Gallium Nitride (GaN) with its large bandgap, high electron saturation velocity, and critical electric field has found many applications in illumination, high frequency and high-power devices. Recently, researchers have started exploring radiation sensing as a probable application for GaN devices on the virtue of the high Displacement Energy (ED) of GaN (20 eV) which is twice of any other popular semiconductors such as GaAs and Si. GaN-based radiation sensors can improve the functioning of the detector by improving the lifetime of the detector, operational temperature range and in detection of higher energies. These advantages open new avenues for applications in high energy particle research, imaging tools in medicine, nuclear reactors, arial radiation detection and surveillance.  In short, the development of GaN radiation sensors could transform the whole solid-state radiation sensors industry.

Development of GaN Radiation Sensors

In view of the requirement of solid-state radiation sensors researcher have explored Si and GaAs as possible candidates which have demonstrated high energy detection at low voltages making them ideal for portable α-particle detectors. Although commercially available solid-state detectors are able to detect high energies, they have a low lifetime and their reliability at high temperatures is questionable. Recently developed GaN-based α-particle detectors have been explored to overcome both these disadvantages due to its higher ED. Up till now, different research groups have successfully fabricated GaN Schottky Barrier Diodes (SBD) and tested them in alpha particle detection. While SBDs with thin epitaxial layers (<12 μm) could only detect low energy alpha particles (<4.5 MeV) at -120 V, SBDs on bulk GaN substrate required very high voltage (-550V) to detect higher energies (5.48 MeV). However, both bulk GaN SBDs and SBDs with thin epitaxial layers show extremely poor performance at low voltages. The poor performance of GaN-based radiation detector is due to high Threading Dislocation Density (TDD) and limited Depletion Width (DW). While high TDD increases leakage current (IR) thus reducing the sensitivity of the detector, thin DW restricts the maximum energy which can be detected by a GaN detector.

Mg-compensated GaN SBD

In Nanyang Technological University in Singapore, to improve the portability of GaN-based solid state α-particle detectors, a research team lead by Prof. Ng Geok Ing in collaboration with Prof. Hiroshi Amano from Nagoya University in Japan and Dr. John Kennedy from GNSS in New Zealand have worked on reducing the voltage requirement by employing a first of its kind Mg-compensated GaN SBD as a detector. The use of this novel compensated structure has enabled the formation of a thick DW even at low voltages. The thick DW has helped improve the reverse bias electrical characterization of the diodes by reducing IR by 6 orders of magnitude and improving the reverse breakdown voltage to -2400 V [1] which is the highest reported breakdown voltage on a vertical GaN SBD. Apart from the improvements in electrical characterization, the devices have also helped detect α-particles of 5.48 MeV with 65% charge collection efficiency (CCE) (at -20 V) which is 30% higher than previously reported value [2]. Compensated GaN-based detectors were also able to detect α-particle radiation with 100% CCE at -300 V which is 250 V lower than previous reports. A detailed explanation on the development and working of these novel GaN-based α-particle detectors can be obtained in a review paper [3]. These promising results have demonstrated great potential of GaN-based α-particle detectors in radiation sensing applications.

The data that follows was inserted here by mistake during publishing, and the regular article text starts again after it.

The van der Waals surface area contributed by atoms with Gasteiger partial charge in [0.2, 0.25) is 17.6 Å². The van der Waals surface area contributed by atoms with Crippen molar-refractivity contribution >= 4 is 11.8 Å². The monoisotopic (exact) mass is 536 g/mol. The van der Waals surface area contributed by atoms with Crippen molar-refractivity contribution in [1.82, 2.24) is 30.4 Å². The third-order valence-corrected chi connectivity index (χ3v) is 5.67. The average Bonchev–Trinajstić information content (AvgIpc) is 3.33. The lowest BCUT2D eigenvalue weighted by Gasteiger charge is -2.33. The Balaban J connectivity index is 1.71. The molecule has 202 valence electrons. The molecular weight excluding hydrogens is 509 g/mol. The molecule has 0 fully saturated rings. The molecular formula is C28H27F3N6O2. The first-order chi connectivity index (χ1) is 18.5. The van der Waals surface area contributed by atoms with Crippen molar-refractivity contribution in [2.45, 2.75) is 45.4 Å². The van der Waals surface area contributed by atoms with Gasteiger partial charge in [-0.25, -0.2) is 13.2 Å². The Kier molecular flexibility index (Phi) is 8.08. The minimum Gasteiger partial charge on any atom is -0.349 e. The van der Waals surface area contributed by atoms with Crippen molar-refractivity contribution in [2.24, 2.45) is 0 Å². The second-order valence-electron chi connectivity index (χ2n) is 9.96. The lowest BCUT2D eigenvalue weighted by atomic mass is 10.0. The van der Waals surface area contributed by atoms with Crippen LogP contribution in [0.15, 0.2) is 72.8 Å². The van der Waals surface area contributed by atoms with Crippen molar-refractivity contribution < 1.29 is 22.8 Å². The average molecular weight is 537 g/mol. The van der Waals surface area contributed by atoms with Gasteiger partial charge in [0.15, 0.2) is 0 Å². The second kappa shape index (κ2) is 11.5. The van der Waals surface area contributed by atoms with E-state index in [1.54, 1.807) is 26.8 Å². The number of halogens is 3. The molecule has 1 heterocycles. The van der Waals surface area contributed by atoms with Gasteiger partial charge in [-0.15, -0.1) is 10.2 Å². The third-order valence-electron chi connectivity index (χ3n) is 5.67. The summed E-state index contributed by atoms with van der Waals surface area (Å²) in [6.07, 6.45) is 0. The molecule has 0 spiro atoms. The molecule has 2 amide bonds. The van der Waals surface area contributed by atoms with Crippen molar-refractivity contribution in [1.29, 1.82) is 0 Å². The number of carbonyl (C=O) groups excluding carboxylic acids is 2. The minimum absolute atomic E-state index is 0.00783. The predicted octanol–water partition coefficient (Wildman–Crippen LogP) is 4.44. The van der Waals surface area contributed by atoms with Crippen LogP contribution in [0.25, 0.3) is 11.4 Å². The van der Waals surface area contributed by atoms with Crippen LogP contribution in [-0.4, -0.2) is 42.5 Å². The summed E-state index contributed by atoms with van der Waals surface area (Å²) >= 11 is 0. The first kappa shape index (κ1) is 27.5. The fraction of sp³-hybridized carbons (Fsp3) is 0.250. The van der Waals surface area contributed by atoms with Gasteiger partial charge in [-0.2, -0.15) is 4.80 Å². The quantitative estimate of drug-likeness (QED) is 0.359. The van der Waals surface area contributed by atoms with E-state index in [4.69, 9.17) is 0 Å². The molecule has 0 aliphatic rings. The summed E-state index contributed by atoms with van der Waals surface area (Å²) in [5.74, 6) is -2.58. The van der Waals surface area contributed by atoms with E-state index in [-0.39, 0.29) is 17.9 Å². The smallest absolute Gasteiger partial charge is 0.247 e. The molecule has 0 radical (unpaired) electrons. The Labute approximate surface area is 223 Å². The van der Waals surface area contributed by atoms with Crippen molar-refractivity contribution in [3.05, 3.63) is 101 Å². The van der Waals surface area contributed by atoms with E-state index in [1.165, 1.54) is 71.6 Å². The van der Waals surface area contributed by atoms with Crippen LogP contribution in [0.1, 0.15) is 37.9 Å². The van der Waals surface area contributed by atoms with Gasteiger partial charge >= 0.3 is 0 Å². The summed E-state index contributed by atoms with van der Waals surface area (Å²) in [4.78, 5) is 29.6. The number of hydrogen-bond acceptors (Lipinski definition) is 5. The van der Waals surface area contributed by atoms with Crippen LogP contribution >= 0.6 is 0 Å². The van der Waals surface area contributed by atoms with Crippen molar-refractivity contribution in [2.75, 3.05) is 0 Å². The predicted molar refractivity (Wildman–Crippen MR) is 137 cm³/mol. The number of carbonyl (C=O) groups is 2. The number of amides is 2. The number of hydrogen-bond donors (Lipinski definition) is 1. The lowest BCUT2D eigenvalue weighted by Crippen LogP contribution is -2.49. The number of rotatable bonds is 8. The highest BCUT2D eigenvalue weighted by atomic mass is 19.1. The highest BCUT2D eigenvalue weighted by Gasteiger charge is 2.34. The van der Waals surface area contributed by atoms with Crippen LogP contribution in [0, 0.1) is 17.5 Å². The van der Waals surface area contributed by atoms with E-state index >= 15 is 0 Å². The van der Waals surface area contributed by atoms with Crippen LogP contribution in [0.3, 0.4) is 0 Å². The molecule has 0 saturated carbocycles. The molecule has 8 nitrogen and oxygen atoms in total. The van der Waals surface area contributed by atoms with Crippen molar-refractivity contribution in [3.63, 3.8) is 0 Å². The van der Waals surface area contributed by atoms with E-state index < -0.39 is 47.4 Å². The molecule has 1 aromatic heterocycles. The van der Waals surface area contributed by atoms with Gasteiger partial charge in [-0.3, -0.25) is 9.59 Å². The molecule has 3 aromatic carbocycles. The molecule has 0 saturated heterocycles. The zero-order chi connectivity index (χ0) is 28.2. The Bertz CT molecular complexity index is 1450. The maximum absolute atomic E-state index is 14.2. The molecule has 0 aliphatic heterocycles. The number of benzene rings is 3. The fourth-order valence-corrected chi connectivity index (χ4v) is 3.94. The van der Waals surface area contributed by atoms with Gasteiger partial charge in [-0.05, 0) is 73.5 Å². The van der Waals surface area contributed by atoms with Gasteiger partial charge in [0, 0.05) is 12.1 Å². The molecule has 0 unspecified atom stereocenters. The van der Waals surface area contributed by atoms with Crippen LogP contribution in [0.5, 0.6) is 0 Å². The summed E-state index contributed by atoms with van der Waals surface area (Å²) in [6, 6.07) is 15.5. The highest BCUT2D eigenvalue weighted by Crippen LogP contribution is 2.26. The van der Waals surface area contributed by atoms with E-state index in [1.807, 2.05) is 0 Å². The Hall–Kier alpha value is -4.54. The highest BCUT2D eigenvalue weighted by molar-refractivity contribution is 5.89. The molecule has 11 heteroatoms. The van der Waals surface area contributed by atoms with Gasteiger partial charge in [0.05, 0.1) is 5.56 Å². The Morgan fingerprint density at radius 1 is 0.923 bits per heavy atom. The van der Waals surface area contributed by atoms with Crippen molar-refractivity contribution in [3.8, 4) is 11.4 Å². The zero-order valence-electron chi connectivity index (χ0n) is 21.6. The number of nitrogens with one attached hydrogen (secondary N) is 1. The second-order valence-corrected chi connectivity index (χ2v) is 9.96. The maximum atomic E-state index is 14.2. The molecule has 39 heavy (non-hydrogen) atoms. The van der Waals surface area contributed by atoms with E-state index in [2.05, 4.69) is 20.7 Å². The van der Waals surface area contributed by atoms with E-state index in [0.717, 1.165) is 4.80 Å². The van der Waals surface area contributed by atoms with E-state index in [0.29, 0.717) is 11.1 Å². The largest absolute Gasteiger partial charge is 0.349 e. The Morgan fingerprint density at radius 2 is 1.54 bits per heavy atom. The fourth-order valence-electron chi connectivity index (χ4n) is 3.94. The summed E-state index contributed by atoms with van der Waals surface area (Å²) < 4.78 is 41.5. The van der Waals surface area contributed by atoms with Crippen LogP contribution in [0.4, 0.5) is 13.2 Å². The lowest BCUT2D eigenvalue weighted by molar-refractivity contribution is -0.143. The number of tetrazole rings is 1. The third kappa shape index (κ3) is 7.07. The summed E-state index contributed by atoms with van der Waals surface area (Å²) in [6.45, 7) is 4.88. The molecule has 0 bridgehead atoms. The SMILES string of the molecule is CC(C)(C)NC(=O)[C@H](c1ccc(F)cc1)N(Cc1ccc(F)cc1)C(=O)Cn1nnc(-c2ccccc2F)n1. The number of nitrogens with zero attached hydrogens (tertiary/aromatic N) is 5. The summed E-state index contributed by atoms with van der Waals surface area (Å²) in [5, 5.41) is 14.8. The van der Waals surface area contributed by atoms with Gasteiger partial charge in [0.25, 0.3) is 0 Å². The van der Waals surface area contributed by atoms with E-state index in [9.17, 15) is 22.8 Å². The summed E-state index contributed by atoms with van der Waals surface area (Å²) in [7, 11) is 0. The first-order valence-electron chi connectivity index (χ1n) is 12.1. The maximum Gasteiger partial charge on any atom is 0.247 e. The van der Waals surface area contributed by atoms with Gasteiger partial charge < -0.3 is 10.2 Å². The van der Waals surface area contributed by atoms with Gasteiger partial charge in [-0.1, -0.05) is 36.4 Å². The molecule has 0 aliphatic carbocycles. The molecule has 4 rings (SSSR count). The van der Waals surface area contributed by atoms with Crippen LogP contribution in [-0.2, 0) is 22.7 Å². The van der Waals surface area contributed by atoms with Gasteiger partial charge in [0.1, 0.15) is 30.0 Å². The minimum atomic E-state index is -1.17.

1. Sandupatla, ; Arulkumaran, S.; Ng, G.I.; Ranjan, K.; Deki, M.; Nitta, S.; Honda, Y.; Amano, H. GaN drift-layer thickness effects in vertical Schottky barrier diodes on free-standing HVPE GaN substrates. AIP Adv., vol. 9, p. 045007, 2019.
  2. Sandupatla, S. Arulkumaran, K. Ranjan, N. G. Ing, P. Murmu, J. Kennedy, S. Nitta, Y. Honda, M. Deki and a. H. Amano, “Low voltage high-energy α-particle detectors by GaN-on-GaN Schottky Diodes with record-high charge collection efficiency,” Sensors, vol. 19, no. 23, p. 5107, 2019.
  3. Sandupatla, A., Arulkumaran, S., Geok, N., Nitta, S., Kennedy, J., & Amano, H. (2020). Vertical GaN-on-GaN Schottky Diodes as α-Particle Radiation Sensors. Micromachines, vol. 11, no. 5, p. 519, 2020. 

Figure 1: Applications of α-particle detectors

Figure 2: Benchmarking of extracted CCE of our detectors with epitaxial-grown GaN detectors (squares) and bulk GaN detectors (triangles) at low voltages



Prof. Ng Geok Ing
School of Electrical and Electronic Engineering,Nanyang Technological University

Abhinay Sandupatla
School of Electrical and Electronic Engineering, Nanyang Technological University

Dr. Subramaniam Arulkumaran
Temasek Laboratories@NTU, Nanyang Technological University